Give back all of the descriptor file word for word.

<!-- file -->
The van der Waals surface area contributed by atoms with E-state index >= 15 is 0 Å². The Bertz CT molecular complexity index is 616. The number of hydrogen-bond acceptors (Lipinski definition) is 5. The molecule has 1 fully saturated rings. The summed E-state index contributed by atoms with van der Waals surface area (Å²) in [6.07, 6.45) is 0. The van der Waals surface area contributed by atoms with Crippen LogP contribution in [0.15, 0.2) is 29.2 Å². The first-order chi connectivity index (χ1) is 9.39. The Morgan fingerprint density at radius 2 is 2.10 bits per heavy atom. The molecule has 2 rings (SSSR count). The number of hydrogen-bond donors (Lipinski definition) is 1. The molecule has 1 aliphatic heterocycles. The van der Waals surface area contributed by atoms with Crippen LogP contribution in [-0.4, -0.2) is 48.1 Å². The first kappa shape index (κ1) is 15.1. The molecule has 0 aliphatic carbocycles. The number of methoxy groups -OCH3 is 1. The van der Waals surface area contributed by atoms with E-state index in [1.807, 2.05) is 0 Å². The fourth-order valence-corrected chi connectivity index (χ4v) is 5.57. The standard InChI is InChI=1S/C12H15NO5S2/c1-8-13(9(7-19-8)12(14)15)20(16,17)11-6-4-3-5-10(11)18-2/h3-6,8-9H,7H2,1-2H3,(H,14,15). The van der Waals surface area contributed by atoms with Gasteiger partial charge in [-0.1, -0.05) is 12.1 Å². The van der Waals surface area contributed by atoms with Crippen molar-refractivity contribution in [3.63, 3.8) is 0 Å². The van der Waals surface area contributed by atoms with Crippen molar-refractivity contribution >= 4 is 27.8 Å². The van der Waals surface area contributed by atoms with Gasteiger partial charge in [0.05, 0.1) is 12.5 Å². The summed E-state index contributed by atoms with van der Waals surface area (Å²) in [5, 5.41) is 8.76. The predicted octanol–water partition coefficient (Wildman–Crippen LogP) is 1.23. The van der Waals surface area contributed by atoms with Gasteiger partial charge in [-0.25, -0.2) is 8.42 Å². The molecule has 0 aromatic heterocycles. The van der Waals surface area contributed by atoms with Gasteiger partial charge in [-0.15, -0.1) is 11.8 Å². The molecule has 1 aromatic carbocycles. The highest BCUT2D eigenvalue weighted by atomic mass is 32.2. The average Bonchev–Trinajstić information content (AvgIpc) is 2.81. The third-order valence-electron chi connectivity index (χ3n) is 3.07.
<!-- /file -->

The van der Waals surface area contributed by atoms with E-state index >= 15 is 0 Å². The Bertz CT molecular complexity index is 616. The number of hydrogen-bond acceptors (Lipinski definition) is 5. The molecule has 1 fully saturated rings. The summed E-state index contributed by atoms with van der Waals surface area (Å²) in [6.07, 6.45) is 0. The van der Waals surface area contributed by atoms with Crippen LogP contribution in [0.15, 0.2) is 29.2 Å². The first-order chi connectivity index (χ1) is 9.39. The Morgan fingerprint density at radius 2 is 2.10 bits per heavy atom. The molecule has 2 rings (SSSR count). The number of hydrogen-bond donors (Lipinski definition) is 1. The molecule has 1 aliphatic heterocycles. The van der Waals surface area contributed by atoms with Crippen LogP contribution in [-0.4, -0.2) is 48.1 Å². The first kappa shape index (κ1) is 15.1. The molecule has 0 aliphatic carbocycles. The number of methoxy groups -OCH3 is 1. The van der Waals surface area contributed by atoms with E-state index in [1.807, 2.05) is 0 Å². The fourth-order valence-corrected chi connectivity index (χ4v) is 5.57. The standard InChI is InChI=1S/C12H15NO5S2/c1-8-13(9(7-19-8)12(14)15)20(16,17)11-6-4-3-5-10(11)18-2/h3-6,8-9H,7H2,1-2H3,(H,14,15). The van der Waals surface area contributed by atoms with Gasteiger partial charge in [-0.1, -0.05) is 12.1 Å². The van der Waals surface area contributed by atoms with Crippen molar-refractivity contribution in [3.63, 3.8) is 0 Å². The van der Waals surface area contributed by atoms with Crippen molar-refractivity contribution >= 4 is 27.8 Å². The van der Waals surface area contributed by atoms with Gasteiger partial charge in [0.05, 0.1) is 12.5 Å². The summed E-state index contributed by atoms with van der Waals surface area (Å²) in [5, 5.41) is 8.76. The predicted octanol–water partition coefficient (Wildman–Crippen LogP) is 1.23. The van der Waals surface area contributed by atoms with Gasteiger partial charge in [-0.25, -0.2) is 8.42 Å². The molecule has 0 aromatic heterocycles. The van der Waals surface area contributed by atoms with Gasteiger partial charge in [-0.15, -0.1) is 11.8 Å². The molecule has 1 aromatic carbocycles. The highest BCUT2D eigenvalue weighted by atomic mass is 32.2. The average Bonchev–Trinajstić information content (AvgIpc) is 2.81. The third-order valence-electron chi connectivity index (χ3n) is 3.07.